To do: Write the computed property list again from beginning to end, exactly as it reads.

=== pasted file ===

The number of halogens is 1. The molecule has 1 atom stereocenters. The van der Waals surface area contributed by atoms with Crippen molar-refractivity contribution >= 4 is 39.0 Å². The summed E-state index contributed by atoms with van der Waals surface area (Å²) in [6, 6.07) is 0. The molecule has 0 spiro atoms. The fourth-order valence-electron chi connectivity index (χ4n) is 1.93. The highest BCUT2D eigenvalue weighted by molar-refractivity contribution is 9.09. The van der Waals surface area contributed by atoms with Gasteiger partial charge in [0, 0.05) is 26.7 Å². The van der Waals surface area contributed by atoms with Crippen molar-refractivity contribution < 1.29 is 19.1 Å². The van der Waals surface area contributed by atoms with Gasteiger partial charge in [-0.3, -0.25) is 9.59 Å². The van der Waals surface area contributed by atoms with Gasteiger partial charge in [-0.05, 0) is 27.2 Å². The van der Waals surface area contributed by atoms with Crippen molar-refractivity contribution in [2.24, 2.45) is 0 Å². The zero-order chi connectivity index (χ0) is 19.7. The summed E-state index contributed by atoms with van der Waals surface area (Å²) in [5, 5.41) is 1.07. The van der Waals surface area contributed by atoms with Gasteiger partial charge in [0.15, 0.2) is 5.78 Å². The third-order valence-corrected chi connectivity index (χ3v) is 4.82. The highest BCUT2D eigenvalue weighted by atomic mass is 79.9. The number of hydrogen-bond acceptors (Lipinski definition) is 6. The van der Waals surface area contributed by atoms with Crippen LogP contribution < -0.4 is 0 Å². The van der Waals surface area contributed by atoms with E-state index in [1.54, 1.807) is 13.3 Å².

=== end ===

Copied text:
The number of halogens is 1. The molecule has 1 atom stereocenters. The van der Waals surface area contributed by atoms with Crippen molar-refractivity contribution >= 4 is 39.0 Å². The summed E-state index contributed by atoms with van der Waals surface area (Å²) in [6, 6.07) is 0. The molecule has 0 spiro atoms. The fourth-order valence-electron chi connectivity index (χ4n) is 1.93. The highest BCUT2D eigenvalue weighted by molar-refractivity contribution is 9.09. The van der Waals surface area contributed by atoms with Gasteiger partial charge in [0, 0.05) is 26.7 Å². The van der Waals surface area contributed by atoms with Crippen molar-refractivity contribution < 1.29 is 19.1 Å². The van der Waals surface area contributed by atoms with Gasteiger partial charge in [-0.3, -0.25) is 9.59 Å². The van der Waals surface area contributed by atoms with Gasteiger partial charge in [-0.05, 0) is 27.2 Å². The van der Waals surface area contributed by atoms with Crippen molar-refractivity contribution in [2.24, 2.45) is 0 Å². The zero-order chi connectivity index (χ0) is 19.7. The summed E-state index contributed by atoms with van der Waals surface area (Å²) in [5, 5.41) is 1.07. The van der Waals surface area contributed by atoms with Gasteiger partial charge in [0.15, 0.2) is 5.78 Å². The third-order valence-corrected chi connectivity index (χ3v) is 4.82. The highest BCUT2D eigenvalue weighted by atomic mass is 79.9. The number of hydrogen-bond acceptors (Lipinski definition) is 6. The van der Waals surface area contributed by atoms with Crippen LogP contribution < -0.4 is 0 Å². The van der Waals surface area contributed by atoms with E-state index in [1.54, 1.807) is 13.3 Å².